Asparagus pesto peps up a plate of pasta

Kate Lawson
The Detroit News

If we don't have asparagus for dinner at least twice a week, then something's wrong. It's nutritious, flavorful, one of Michigan's first signs of spring, and the Lawsons' favorite vegetable.

Michigan is the second largest producer of asparagus in the nation (producing just under 21 million pounds) and is the state's first green vegetable harvested each year. And while I've been placating our asparagus desires with imports, local asparagus stalks are finally making their way to farm stands and produce aisles. The harvest typically lasts six to seven weeks with May being the center of it all — in fact this is officially Michigan Asparagus Month — so we still have a while to enjoy it.

So far, I've roasted it, steamed it, fried it, tafolded it into omelets and served it with proscuitto and blue cheese in a pasta dish. Then, last week, I made asparagus pesto and I've decided that that's my new favorite way to enjoy it. A bit of baby spinach, garlic, fresh lemon, pine nuts and cheese complements the flavor and makes for a bright green, lovely sauce. You can vary the pasta shapes and serve it as a main course or as a side. The only thing you can't do is enjoy the dish in August, so you'd better get busy.

klawson@detroitnews.com

KateLawson14@twitter.com

Asparagus Pesto with Pasta

Adapted from Simplyrecipes.com

1 bunch asparagus spears (about 1 pound, preferably Michigan), trimmed of tough ends and halved crosswise

3 handfuls baby spinach leaves

2 cloves garlic, peeled

1 cup freshly grated Parmesan cheese, plus more for topping

1 cup pine nuts

1/4 cup extra-virgin olive oil, plus more for topping

Juice of 1/2 lemon

1/2 teaspoon fine-grain sea salt

8 ounces of dried pasta or 12 ounces of fresh linguini, fettuccine or spaghetti

Bring 2 pots of water to a rolling boil, one large for the pasta and one medium sized for the asparagus.

While the water is heating, put the pine nuts in a single layer in a large skillet. Heat on medium heat, stirring occasionally, until fragrant and lightly browned. Remove pine nuts from pan and set aside. You will use 3/4 cup of the pine nuts for the pesto paste and 1/4 cup to mix in whole.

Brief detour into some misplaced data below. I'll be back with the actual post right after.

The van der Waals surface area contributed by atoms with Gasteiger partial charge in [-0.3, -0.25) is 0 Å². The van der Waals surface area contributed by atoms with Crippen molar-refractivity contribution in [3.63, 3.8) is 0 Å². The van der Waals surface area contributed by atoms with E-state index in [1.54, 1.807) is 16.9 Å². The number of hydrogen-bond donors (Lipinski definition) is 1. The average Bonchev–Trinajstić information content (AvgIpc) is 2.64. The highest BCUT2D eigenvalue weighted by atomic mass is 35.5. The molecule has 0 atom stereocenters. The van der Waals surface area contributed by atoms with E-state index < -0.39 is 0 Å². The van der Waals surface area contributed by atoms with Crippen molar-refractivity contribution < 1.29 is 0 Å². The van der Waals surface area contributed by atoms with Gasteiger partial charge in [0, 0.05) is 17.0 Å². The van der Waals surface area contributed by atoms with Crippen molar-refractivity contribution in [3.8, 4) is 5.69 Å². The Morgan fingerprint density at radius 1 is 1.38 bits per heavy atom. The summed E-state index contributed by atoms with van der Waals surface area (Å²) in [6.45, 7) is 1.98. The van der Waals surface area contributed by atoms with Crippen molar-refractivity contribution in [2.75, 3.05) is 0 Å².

Salt the asparagus water and drop the spears into the pan. Cook for only 2 or 3 minutes, until the spears are bright green and barely tender. Remove to an ice water bath to stop the cooking. Cut the tips off, and set aside, several of the asparagus (diagonal cut about an inch from the end) to use for garnish. Reserve the water.

Add the asparagus stalks, spinach, garlic, Parmesan, and 3/4 cup of the pine nuts to a food processor. Purée and, with the motor running, drizzle in the 1/4 cup of olive oil until a paste forms. If too thick, thin it with a bit of the cooking water. Add the lemon juice and salt, taste and adjust seasoning.

Add the pasta to the asparagus water, salt well and cook the pasta until just tender, according to directions on the package. Check the directions on the pasta package. You'll need more time for dried pasta and less for fresh. Drain and toss immediately with 1 cup of the asparagus pesto.

Serve sprinkled with the remaining 1/4 cup toasted pine nuts, a dusting of Parmesan, and a light drizzle of olive oil and reserved asparagus tips. Serves 4.

Per serving: 630 calories; 38 g fat (8 g saturated fat; 54 percent calories from fat); 50 g carbohydrates; 4 g sugar; 16 mg cholesterol; 685 mg sodium; 26 g protein; 5 g fiber.

Pesto originates from the Genoese word pesta, which means to pound or crush. Although it's most often associated with basil, other fresh, green vegetables also work well.